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Thukten Zangpo 

Members of the Parliament questioned Finance Minister Namgay Tshering yesterday on the legality of allocating 19 million (M) from the General Reserve Fund (GRF) to carry out the developmental activities in Paro.

Jomotsangkha-Martshala MP Norbu Wangzom said that the minister had misused his authority and was in breach of the Constitution.

Citing the misuse of the GRF, Gangzur-Minjey MP Kinga Penjor asked whether it was a tradition passed down from past governments.

Lyonpo Namgay Tshering said that the government allocated the GRF as per the Constitution.

Article 14 (3) of the Constitution states: “Public money shall not be drawn from the Consolidated Fund except through appropriation in accordance with the law.”  The fund from the GRF, he said, was as per the Public Finance Act 2017 and Financial Rules and Regulations 2016.




The GRF, Lyonpo said, is part of the annual budget approved by the Parliament along with the Budget Report, Budget Appropriation Bill, and Supplementary Budget Appropriation Bill for the fiscal year (FY).

“With technical adjustments, the budget is allocated from the supplementary budget from one activity to another,” Lyonpo said.

Lyonpo said that Zhemgang, for example,  was allocated a supplementary budget of Nu 30M over the already allocated Nu 43M in the FY 2020-21.

He said that the previous government had utilised Nu 55M from the GRF for the hospitality and entertainment of cabinet ministers and equivalent positions in a year.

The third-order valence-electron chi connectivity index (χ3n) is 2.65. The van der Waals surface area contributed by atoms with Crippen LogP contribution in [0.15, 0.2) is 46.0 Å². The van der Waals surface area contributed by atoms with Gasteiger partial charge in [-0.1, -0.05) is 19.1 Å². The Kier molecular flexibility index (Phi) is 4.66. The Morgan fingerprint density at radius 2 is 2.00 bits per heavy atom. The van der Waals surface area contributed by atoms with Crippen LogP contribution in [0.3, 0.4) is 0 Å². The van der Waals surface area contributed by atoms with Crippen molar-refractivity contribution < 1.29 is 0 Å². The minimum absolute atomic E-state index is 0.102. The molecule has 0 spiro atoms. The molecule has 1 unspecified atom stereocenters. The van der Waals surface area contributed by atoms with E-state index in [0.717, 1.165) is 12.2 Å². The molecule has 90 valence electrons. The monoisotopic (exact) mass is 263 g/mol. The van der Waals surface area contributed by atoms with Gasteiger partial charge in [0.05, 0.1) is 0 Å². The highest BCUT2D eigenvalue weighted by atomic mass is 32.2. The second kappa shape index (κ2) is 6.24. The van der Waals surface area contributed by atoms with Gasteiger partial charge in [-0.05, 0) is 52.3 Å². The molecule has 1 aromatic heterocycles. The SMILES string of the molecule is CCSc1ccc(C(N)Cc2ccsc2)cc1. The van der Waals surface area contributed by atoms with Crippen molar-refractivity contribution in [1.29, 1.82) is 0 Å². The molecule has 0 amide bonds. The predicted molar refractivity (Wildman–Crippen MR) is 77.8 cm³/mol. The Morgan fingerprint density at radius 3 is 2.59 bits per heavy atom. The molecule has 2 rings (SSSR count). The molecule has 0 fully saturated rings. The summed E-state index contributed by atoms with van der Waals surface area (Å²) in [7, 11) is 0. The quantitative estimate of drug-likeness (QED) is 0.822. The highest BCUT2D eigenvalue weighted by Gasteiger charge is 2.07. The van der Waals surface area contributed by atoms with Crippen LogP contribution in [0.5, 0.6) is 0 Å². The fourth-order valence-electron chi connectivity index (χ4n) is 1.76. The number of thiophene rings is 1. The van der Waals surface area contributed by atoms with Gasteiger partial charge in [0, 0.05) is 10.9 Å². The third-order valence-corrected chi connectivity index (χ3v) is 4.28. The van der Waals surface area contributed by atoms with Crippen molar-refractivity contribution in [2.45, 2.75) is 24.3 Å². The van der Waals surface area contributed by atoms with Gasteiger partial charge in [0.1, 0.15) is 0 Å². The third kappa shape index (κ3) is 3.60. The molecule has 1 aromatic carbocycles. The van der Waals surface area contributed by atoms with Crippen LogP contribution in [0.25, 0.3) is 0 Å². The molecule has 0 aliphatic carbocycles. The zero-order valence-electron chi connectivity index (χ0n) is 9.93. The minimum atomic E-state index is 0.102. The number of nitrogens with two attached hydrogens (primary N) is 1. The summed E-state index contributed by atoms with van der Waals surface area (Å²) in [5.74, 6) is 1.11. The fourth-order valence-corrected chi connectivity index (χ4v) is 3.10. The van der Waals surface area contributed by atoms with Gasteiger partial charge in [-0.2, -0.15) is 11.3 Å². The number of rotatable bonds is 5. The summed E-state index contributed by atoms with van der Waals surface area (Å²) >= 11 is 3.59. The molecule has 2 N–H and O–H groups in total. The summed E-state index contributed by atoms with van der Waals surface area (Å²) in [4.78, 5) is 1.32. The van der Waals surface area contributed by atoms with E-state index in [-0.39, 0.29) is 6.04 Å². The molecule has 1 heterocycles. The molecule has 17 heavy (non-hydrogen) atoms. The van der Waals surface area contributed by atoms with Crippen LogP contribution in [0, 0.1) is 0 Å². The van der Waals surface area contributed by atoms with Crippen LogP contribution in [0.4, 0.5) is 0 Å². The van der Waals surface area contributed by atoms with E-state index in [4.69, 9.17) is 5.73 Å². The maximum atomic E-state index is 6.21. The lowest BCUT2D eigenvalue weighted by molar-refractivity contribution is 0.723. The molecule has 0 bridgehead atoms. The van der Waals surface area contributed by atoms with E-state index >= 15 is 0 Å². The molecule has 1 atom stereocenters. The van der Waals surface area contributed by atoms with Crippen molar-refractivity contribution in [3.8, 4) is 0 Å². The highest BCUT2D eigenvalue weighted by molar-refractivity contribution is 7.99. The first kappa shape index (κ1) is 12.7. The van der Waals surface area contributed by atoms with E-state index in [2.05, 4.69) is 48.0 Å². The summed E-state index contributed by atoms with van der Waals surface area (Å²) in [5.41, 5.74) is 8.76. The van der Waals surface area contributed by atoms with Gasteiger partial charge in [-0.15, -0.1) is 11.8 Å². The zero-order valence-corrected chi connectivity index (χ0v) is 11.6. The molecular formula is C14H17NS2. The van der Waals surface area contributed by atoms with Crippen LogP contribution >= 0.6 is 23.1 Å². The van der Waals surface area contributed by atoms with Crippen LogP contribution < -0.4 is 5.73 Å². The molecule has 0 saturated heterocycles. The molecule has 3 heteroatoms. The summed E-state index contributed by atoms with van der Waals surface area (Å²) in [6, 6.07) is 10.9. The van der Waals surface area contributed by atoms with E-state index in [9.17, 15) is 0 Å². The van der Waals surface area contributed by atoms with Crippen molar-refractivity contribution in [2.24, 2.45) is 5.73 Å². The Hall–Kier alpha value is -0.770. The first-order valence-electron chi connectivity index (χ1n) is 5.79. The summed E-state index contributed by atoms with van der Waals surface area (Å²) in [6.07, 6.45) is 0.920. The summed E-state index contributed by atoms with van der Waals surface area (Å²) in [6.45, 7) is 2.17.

Citing article 18 of the Constitution, Lyonpo said that the opposition had the right not only to oppose the government, but also to help bring unity in the country.

Unity, he said, was more important than attempts to differentiate between people, dzongkhags, and regions.





Debt

Maenbi-Tsaenkhar MP Choki Gyeltshen asked the minister about the country’s increasing debt and government borrowings.

Non-hydro debt, he said, was a concern that has grown by Nu 20B in the FY 2020-21.

Lyonpo said that hydro-debt is also risky since the cost of Punatsangchhu-I, which was started in 2008 with Nu 35.7B, has now escalated to Nu 93.8B.

The total national debt stands at Nu 234.8B, out of which Nu 162.3B is hydro-debt, he said.




“When Punatsangchhu-I is completed, a unit of electricity will have to be sold at Nu 50. Who is going to buy it?” Lyonpo asked.

He added that the fiscal deficit in the 12th Five-Year Plan as presented in the Parliament was Nu 29B, 70 percent of which would be met from the external borrowings.

Lyonpo said that the government would borrow depending on changing situations and requirements. “The government will look for low-interest external borrowings and invest in human resource development and public infrastructure.”

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